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Does compliance really have different interests than legal?
It’s a question a prominent compliance industry thought leader is posing, and one that general counsel is well-advised to answer—not only to help compliance plan effectiveness, but also to avoid “role confusion” with her internal clients.
Recent public comments by well-known compliance consultant Hui Chen provide an important, if not also provocative, perspective on the role lawyers should play as part of a compliance team. Her very informed view is that the “legal mindset” may not be conducive to the development of an organizational culture of compliance. She also expresses concern with the lawyer’s lack of data focus, which focus she believes to be essential to effective compliance programming. These are views that merit attention.
According to media reports, Chen views lawyers as having a limited role on her “dream” compliance team. “With the exception of investigations, I probably wouldn’t hire a single lawyer.” Her preferred choice of team participants would include data scientists, auditors, social scientists, journalists, marketers and engineers. This view appears grounded in a perspective that lawyers are primarily focused on protecting the organization (i.e., meeting legal requirements) at the expense of evaluating any actual risk, and taking steps to manage that risk.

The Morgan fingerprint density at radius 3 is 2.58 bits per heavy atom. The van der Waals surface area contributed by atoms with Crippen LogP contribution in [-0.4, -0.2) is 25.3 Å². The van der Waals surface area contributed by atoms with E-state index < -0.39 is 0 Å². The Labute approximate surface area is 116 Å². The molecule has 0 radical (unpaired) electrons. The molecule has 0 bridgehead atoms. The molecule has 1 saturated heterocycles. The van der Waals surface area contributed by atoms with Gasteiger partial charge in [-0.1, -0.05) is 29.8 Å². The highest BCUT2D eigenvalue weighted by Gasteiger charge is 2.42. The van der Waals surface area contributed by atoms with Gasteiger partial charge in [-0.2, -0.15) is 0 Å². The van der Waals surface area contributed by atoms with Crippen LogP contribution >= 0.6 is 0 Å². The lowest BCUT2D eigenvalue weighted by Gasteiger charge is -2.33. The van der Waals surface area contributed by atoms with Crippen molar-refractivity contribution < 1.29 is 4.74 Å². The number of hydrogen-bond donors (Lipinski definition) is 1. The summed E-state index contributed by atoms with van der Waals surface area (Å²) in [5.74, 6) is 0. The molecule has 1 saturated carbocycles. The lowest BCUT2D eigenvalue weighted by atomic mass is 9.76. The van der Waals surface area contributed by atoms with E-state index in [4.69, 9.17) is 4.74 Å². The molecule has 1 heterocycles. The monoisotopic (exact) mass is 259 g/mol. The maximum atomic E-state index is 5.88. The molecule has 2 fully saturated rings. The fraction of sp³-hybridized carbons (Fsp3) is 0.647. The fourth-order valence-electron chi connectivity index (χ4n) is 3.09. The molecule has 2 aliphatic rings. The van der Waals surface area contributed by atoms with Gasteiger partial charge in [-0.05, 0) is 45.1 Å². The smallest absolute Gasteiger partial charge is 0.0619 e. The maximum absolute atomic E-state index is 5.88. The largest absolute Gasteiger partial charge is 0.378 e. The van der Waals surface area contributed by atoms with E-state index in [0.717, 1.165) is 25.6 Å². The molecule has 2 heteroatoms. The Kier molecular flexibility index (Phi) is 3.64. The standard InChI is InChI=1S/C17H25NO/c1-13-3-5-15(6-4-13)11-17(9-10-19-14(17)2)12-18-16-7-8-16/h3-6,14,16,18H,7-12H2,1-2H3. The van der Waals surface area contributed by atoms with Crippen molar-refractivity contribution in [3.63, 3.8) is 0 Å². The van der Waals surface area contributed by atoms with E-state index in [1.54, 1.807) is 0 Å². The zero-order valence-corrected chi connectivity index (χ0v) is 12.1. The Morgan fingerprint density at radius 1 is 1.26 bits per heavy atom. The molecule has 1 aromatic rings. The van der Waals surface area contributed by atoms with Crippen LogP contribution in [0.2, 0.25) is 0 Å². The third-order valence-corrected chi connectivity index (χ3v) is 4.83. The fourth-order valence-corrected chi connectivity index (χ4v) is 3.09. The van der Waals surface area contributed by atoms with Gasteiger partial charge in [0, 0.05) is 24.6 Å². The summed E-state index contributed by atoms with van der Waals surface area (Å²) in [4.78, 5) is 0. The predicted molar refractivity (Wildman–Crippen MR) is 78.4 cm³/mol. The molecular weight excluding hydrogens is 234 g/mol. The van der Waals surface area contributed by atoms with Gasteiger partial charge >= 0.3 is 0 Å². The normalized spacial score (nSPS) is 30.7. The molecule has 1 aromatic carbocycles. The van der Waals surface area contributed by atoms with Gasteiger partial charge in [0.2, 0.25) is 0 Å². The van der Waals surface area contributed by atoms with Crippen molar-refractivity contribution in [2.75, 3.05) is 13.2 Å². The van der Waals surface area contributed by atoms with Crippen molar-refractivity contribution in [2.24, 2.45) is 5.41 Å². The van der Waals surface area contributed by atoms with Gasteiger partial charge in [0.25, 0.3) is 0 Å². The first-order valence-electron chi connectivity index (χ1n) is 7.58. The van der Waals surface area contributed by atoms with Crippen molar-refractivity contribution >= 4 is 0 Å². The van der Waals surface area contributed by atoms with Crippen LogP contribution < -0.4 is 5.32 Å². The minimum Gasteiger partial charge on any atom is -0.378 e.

In a recent interview, Chen described how, in her view, compliance has different interests than lawyers (that presumably makes lawyers less valuable members of the compliance team). She observed that lawyers, by nature and training, are primarily interested in what is necessary to protect the organization; a “tick-box mentality,” as she references. “Sometimes, that protection may be interpreted as, ‘We don’t want to know too much.’… [Whereas] compliance always wants to know more.” She expressed concern that such a difference could present a conflict that could be resolved by assuring the independence of the compliance officer.
Chen’s comments may surprise many general counsel who perceive their interests and responsibilities as much broader and more substantive than “see what the legal requirement is, and meet it.” Indeed, the comments appear at odds with the Rules of Professional Responsibility (e.g., Rules 1.7(2), 1.13(b) and 2.1), with governance guidance from the American Bar Association, and with the increasingly accepted view of the general counsel as a “wise counselor” to management, and not just a “technical expert.”
More importantly, her comments may not give sufficient weight to the long-recognized contributions attributed to lawyers in the compliance function. As a prominent corporate lawyer has noted as to that function, “Lawyers are a critical component in identifying legal risks, preparing the substantive training materials and in assisting with the education required to prevent violations of the law.”
Indeed, Chen’s position does not seem to acknowledge the vital role performed by lawyers not only in conducting the requisite legal analysis (under the attorney-client privilege) but also in advising on the appropriate response to the circumstances. This by necessity involves an evaluation of “what happened and what are the system weaknesses”—tasks that Chen apparently believes are best performed by compliance managers with their unique skill sets.